Thursday, July 17, 2008

Greater Van - Adapting to Climate Change

Yesterday was the Future of the Region Sustainability Dialogue on "Adapting to Climate Change" put together by Metro Vancouver.

These dialogues have been put together in an attempt to bring professionals, government and the general public together to ask questions and discuss matters relating to sustainability.

Yesterday's symposium hosted four speakers talking on climate change and the implications for the greater Vancouver area and sought to determine how the region can change to deal with the changes, challenges and opportunities.

Matt Horne is the Acting Director of BC Energy Solutions with the Pembina Institute. His short presentation discussed how to adapt to the changing economy that will inevitably come with climate change. He stressed a need for strong mitigation on carbon. He also discussed how the challenges of climate change stretched across culture, income and geography. Each group within the community will have to deal with challenges that arise. He cited low income families who already have 20% of their income going towards energy costs, the transport industry and the island communities which rely on easy transport for their livelihoods. All groups must be considered to have access to a solution.

Jim Vanderwal is the Program Manager for the Climate Change Program with the Fraser Basin Council. He began his talk with 2 assumptions:
1 - Adaptation isn't possible without serious cuts in emissions.
2 - Adaptation needs to happen regardless.
He discussed how there does exist a concern surrounding climate change in the community, but just because people understand what is happening, doesn't mean they necessarily act and it is role of the community to empower people to act. One example he cited was the trucking industry which has difficulty adapting because a) they do not know where they currently stand in terms of emissions, and once that is determined b) they are confronted with many 'solutions', not all of which will work, but are unaware of which ones will.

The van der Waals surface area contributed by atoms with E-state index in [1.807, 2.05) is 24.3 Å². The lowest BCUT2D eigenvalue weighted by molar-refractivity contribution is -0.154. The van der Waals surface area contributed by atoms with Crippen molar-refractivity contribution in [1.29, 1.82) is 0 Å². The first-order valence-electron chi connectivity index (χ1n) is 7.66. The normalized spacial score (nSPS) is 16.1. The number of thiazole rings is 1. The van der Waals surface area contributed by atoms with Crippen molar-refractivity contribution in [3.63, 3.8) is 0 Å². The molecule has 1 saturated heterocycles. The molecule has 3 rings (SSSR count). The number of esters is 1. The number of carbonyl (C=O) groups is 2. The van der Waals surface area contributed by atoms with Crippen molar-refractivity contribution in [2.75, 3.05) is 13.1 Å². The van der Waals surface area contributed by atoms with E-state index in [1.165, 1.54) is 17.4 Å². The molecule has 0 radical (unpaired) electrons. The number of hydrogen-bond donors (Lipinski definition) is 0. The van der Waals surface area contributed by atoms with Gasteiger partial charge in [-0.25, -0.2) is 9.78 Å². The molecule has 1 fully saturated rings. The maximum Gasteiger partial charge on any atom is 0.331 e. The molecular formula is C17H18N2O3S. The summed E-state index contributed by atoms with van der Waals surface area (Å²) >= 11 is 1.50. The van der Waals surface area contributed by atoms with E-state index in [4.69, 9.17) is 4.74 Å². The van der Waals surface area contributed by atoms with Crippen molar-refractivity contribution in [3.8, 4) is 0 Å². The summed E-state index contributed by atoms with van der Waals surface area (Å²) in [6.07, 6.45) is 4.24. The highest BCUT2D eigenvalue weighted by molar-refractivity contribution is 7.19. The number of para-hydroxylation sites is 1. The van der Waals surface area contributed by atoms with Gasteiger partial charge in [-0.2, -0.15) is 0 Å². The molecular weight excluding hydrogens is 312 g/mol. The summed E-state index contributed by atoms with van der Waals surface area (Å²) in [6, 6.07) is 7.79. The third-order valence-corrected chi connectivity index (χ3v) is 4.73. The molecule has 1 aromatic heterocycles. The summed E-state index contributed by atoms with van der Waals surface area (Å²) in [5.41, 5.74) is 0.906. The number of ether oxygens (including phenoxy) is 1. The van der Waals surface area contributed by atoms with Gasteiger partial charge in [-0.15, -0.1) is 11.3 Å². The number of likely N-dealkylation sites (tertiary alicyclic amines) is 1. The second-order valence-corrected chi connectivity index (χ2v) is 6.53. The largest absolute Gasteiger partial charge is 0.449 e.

Jim discussed recommendations, the first three which can be immediately dealt with:
1 - Leading by example, measure carbon footprints for all new developments and infrastructure;
2 - Focus on water consumption and demand as equally as we do energy consumption;
3 - Local governments have new incentive towards sustainable development, so they should use it; and
4 - Determine a plan for 2050, look at the future and focus on how we will get to these goals.

John Robinson is a Professor at the Institute for Resources, Environment and Sustainability at UBC. John discussed how finally the jurisdiction in Canada exists to change towards more sustainable living, but the scale needed to change has yet to be understood. He stressed using adaptation and mitigation together to create change, but doing so intelligently. Simply adding adaptation and mitigation to undeveloped packages is a recipe for failure. It is important to think about broad term sustainability rather than just climate policy. Large collective decisions will determine the framework, while culture and lifestyle choices will determine the behavior of those in the community.

Dale Littlejohn is the Strategy and Outreach Manager at the Community Energy Association. John discussed how the adaptation response depends on what we're adapting to. If we don't get a handle of mitigation, it will be much more difficult to adapt. He talked about the need to expand ideas around district energy and distributed energy, for example solar power, and create a partnership with local companies and the community. Climate change needs to move beyond actions by the individual and look at what the entire community can do to adapt to the situation.

The speakers were followed by about an hour worth of questions and discussion surrounding climate change. One of the interesting points I thought came from John Robinson when discussing green buildings and technology. He pointed out that the barriers to change are not economic or technological, but institutional. Therefore, creating change requires changing the way the institution thinks about how things are done.

Overall I found they symposium to be quite interesting and am looking forward to how it all comes together. There are four of these forums around greater Vancouver leading up to the Sustainability Summit on October 7. One can see highlights from the forum and a written summary on the Metro Vancouver Website.

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